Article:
Invasion of the Canada geese

Towns across suburban America are at war with millions of Canada geese. Why have these migratory birds given up their long-distance lifestyle to settle in the U.S., and why do people hate them so?

Why are there so many geese?

The Canada goose (Branta canadensis) is a migratory waterbird that traditionally spends summers in Canada and winters in the northern half of the U.S. By the early 1960s, illegal hunting had brought the Canada goose to the brink of extinction. So wildlife biologists made a deliberate effort to incubate their eggs and introduce them to areas of the U.S. where they were once unknown. It worked only too well. Geese like to eat closely mown grass and swim in ponds, so they found delightful homes in golf courses, office campuses, and public parks. People also fed them out of misplaced kindness. Given such a hospitable environment and plenty of food, the geese began staying in suburban communities year-round, instead of migrating.

How many are there?

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From 2.7 million to 3.5 million in the continental U.S., according to different estimates. At current rates of reproduction, the population could more than double in the next decade.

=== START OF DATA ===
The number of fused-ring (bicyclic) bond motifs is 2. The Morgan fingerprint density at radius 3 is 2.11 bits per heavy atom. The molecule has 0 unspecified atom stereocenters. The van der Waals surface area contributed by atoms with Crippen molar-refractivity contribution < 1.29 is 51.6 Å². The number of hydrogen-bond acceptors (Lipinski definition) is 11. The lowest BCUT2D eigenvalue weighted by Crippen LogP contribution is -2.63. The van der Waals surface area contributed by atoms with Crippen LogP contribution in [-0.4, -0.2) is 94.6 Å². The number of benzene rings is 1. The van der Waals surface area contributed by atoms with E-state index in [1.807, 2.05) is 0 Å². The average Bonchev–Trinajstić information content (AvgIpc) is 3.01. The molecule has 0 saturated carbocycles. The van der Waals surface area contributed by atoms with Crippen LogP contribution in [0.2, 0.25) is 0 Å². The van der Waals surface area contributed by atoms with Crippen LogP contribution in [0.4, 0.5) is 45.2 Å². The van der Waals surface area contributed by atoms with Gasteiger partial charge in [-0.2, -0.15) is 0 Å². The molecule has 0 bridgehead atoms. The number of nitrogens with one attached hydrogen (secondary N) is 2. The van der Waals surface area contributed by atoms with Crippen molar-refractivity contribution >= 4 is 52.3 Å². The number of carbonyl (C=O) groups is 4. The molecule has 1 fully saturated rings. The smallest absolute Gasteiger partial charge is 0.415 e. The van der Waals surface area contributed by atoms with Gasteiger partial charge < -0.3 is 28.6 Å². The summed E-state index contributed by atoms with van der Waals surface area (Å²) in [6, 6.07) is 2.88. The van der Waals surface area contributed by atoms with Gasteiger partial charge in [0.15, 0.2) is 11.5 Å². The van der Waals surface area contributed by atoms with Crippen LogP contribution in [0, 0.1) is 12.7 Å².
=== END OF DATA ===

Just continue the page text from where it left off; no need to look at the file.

Why are they a nuisance?

They are prodigious poopers. A mature Canada goose can weigh up to 24 pounds, and eats a lot of grass. It defecates a tablespoon-sized lump of droppings about every 20 minutes, and it will do so up to 50 times a day. That adds up to 3 pounds of feces every 24 hours. Multiply that by 3.5 million birds, and you’ve got about 10 million pounds of green turds carpeting soccer fields, baseball diamonds, playgrounds, suburban lawns, and genteel golf courses. In addition to being just plain icky, the highly acidic manure kills grass and contains a riot of bacteria like salmonella and E. coli. Parents get very upset when their 5-year-olds go to play in the grass, and come back speckled with slimy goose guano.